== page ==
A San Francisco native, Roth Martin ‘91 first found himself on the east coast as a seventh grader at the Fessenden School (classmates there with fellow San Franciscan and Proctor alum Matt Nathanson '91, actually) before matriculating to Proctor for his sophomore year. From his first interview with Chuck Will in the Admissions Office until the moment he was greeted by Head of School David Fowler on graduation day, Roth describes his Proctor experience as remarkable. “My teachers, coaches, dorm parents, friends, everything at Proctor was so positive for me. I fell in love with ceramics and design aesthetics thanks to Patrice Martin, skied competitively, gained remarkable independence living 3,000 miles from my family, all while subconsciously absorbing Proctor’s ethos of environmental sustainability that would guide me throughout my life.”
As is so often the case with Proctor alumni, the seeds sown by teachers at Proctor take time to germinate. After returning to the west coast for college at the University of Southern California where he studied Japanese, Roth took a year and a half break in his studies after his sophomore year to live in Japan. Here he curated his passion for food, sustainability, aesthetics, and design by living and learning in the culture. After finishing his degree at Boston University, he took his degree in Japanese and East Asian Studies to Glencore, a New York commodities firm, where he rose through the ranks over the next five years. Coming to fully understand his ability as a center-brain thinker as a commodities trader, Roth appreciated the meritocracy of Glencore where he was presented opportunities to grow and evolve his understanding of both the strategic and the aesthetic; a unique skill set he has woven into the very fabric of his innovative, sustainably driven women’s shoe company, Rothy’s.
After a return to the west coast with his wife, Emily, and a short stint at a biotech startup in the early 2000s, Roth returned to the world of commodities, this time leveraging his love for aesthetics, by co-founding the Hedge Gallery, the West Coast's leading 20th and 21st Century Design Gallery. Specializing in both modern and vintage ceramics, sculpture and furniture. After eleven years running the Hedge Gallery, Roth began to grapple with the consumptive life that surrounded him. “Married with four children, I had the realization I was surrounded by consumption; the rare items we were purchasing, the auctions, the lifestyle that surrounded individuals able to purchase these items, my own life with our four kids. I knew there was something more for me to do, and I had always been inspired by companies like Patagonia and Toms who are able to take social consumerism to the mainstream. I saw an opportunity, ironically, in the women’s footwear industry.”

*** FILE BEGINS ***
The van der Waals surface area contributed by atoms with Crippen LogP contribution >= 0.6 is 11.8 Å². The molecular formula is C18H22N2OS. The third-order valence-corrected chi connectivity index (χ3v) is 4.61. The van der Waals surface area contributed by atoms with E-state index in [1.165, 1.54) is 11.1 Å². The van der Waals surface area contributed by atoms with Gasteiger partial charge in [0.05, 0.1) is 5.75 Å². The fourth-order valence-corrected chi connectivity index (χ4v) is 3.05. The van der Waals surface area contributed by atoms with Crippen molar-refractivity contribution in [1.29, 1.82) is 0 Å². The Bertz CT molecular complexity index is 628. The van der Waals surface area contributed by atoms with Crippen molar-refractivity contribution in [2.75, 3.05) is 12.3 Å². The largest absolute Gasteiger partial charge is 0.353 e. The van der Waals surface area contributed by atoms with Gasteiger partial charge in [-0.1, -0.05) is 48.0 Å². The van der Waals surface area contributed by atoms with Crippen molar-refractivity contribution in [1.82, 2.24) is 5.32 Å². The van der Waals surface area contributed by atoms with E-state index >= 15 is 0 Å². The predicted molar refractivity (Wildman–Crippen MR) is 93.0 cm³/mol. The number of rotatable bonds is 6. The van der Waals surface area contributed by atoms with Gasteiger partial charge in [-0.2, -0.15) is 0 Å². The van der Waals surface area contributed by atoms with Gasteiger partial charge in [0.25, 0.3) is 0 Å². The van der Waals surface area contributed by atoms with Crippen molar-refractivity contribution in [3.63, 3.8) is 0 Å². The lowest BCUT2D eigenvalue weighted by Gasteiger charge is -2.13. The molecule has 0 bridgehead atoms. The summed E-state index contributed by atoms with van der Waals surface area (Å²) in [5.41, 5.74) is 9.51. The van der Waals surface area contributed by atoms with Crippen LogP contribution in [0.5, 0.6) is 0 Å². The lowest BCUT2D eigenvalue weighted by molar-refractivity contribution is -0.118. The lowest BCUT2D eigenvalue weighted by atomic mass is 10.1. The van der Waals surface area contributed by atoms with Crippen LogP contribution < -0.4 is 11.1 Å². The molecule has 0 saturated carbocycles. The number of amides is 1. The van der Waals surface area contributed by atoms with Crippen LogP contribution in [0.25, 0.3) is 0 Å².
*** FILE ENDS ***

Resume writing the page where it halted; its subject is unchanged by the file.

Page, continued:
Roth adds, “I desired to take design and bring it to the something that was scalable, accessible, useful, and environmentally sustainable. I started to think about the intersection of the casualization of American fashion (seemingly everywhere I went there were armies of women wearing black Lulu Lemon leggings with a variety of footwear accessories) and the influx of performance materials that could be integrated into design. It seemed like the perfect opportunity to think about a new product that met people’s needs both in terms of style and comfort.”
In the fall of 2012, Roth left the Hedge Gallery and spent the next three and a half years climbing one steep learning curve after another as he sought to understand the footwear industry and the challenges that accompany every phase of the production and distribution process. With a foundational desire to reduce waste (the footwear industry is among the most wasteful of all fashion industries), Roth navigated the turbulent waters of entrepreneurship to create an innovative, incredibly nimble knitting production process (the first of its kind in the industry), built his own factory in China, and sold his first product made of 100% recycled materials in December 2015.
The last two years have been a whirlwind of scaling, learning, and making a difference. “Our company is now at the point where we have 350 employees worldwide. We are a digitally native business where we distribute entirely through e-commerce in an efficient, minimal waste model. Our shoes are knit from 100% recycled plastic bottles, and our insoles, adhesives, and soles are all made from recycled or sustainable materials. For us, sustainability is not a ‘bolt on marketing ploy’ in an attempt to sell more product, it’s core to our DNA as a company, and we hope we can serve as an example for others in the industry, both here in the United States and abroad at our production facility.” Those seeds of sustainability and environmental stewardship first sown into Roth Matrin’s life at Proctor in the late 1980s and early 1990s have sprouted beyond anyone’s expectations. Learn more about Roth’s journey and his current initiatives at www.rothys.com.